Meanwhile, US distrust of Chinese technology has extended beyond the cases of Huawei, ZTE, TikTok and WeChat. While restrictions have been tightened on Chinese products and services within its own borders, America has also gone on the offensive with technology export controls.

This is already impacting European companies that have for years gladly integrated the best technology and digital solutions into their products, regardless of origin. Now, technology stacks that combine US and Chinese inputs have become a liability in either market.

As the US’ and China’s technology ecosystems are pulled further apart, the greater the number of components and inputs that will be affected.

Diminished economies of scale, higher R&D expenditures

This dynamic is pressurising companies to contemplate either building a «dual system» or adopting «flexible architecture».

In a dual system, two separate R&D operations and supply chains need to be created, with one to serve China and the other for the rest of the world. The flexible architecture model would entail companies building solutions that are «neutral» to the greatest extent possible, with crucial, affected components capable of being swapped out. Either option comes at enormous cost.

More traditional industries further upstream in supply chains will be less affected by technology decoupling. A chemical plant, for example, would have to invest in localising equipment, but not components.

Cutting edge sectors at the end of supply chains will be the worst hit. Automotive manufacturers, for example, have scores of affected components that use highly specialised technology and programs derived from diverse sources.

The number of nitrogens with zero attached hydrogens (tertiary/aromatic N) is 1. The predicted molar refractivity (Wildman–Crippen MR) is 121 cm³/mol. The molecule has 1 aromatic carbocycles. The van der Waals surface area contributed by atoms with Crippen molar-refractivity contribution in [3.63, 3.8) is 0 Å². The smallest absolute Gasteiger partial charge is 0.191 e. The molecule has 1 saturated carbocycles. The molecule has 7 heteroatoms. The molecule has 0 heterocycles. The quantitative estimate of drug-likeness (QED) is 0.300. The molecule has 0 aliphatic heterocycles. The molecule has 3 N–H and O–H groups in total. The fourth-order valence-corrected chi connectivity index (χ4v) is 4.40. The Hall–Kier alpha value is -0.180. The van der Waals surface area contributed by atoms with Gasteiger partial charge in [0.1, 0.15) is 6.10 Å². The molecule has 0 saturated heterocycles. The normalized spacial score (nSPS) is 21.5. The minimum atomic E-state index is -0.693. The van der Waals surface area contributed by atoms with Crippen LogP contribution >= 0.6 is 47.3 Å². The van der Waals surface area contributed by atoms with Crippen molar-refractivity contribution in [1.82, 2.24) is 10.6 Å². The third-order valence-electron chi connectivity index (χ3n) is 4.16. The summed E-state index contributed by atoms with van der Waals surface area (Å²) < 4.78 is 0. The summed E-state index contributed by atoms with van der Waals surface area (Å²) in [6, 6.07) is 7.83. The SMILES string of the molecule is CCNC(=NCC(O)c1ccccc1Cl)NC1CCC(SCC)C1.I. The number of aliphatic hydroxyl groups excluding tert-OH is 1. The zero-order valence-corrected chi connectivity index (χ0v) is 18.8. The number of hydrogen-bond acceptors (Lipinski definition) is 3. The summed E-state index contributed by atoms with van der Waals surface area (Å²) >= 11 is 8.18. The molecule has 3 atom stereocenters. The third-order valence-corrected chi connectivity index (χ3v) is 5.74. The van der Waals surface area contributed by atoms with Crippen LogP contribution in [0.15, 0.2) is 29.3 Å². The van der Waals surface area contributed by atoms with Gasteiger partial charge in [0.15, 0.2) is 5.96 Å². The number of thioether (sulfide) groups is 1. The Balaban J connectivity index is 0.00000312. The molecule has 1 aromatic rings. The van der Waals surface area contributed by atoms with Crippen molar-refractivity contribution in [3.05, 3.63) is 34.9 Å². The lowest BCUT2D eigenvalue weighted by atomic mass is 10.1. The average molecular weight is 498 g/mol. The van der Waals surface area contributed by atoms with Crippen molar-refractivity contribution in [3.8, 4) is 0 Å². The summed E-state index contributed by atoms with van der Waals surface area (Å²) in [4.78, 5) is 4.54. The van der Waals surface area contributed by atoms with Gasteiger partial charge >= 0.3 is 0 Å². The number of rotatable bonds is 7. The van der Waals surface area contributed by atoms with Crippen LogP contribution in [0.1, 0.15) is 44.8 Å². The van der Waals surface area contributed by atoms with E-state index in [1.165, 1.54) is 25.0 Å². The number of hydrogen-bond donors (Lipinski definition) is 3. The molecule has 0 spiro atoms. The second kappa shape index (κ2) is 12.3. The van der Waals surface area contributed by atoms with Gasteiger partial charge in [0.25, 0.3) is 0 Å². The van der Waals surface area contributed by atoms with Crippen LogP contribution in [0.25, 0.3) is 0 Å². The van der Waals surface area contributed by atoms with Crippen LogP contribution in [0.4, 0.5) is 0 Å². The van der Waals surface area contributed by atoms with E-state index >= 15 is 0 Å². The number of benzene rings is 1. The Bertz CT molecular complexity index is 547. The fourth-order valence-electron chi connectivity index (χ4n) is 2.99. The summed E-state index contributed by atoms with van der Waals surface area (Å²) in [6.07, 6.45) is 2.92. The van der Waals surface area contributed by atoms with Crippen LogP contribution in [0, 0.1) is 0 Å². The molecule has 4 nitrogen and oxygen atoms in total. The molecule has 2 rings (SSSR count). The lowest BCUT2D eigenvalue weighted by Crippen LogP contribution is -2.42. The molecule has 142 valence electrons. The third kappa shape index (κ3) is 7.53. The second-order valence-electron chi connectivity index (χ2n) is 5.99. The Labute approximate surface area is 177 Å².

The net result of increased technology decoupling will be greatly diminished economies of scale, and massive hikes in R&D expenditure. Further down the road, governments can look forward to their citizens experiencing higher costs and having fewer jobs.

There is no going back to the «good old days», nor should we – they were demonstrably unsustainable. However, there are alternatives to the self-destructive path currently being pursued.

Such a course correction cannot be unilateral. President-elect Biden must be prepared to reverse the Trump Administration’s tendency to make everything China into a national security threat. At the same time, the onus is as much on the Chinese side to produce results and similarly step back from its campaign for self-reliance at all costs.

Jörg Wuttke

Jörg Wuttke is President of the EU Chamber of Commerce in China – an office he already held from 2007 to 2010 and from 2014 to 2017. Wuttke is Chairman of the China Task Force of the Business and Industry Advisory Committee of the OECD (BIAC) and a member of the Advisory Board of the Mercator Institute for China Studies (MERICS) in Berlin. He has lived in Beijing for more than three decades.
Jörg Wuttke is President of the EU Chamber of Commerce in China – an office he already held from 2007 to 2010 and from 2014 to 2017. Wuttke is Chairman of the China Task Force of the Business and Industry Advisory Committee of the OECD (BIAC) and a member of the Advisory Board of the Mercator Institute for China Studies (MERICS) in Berlin. He has lived in Beijing for more than three decades.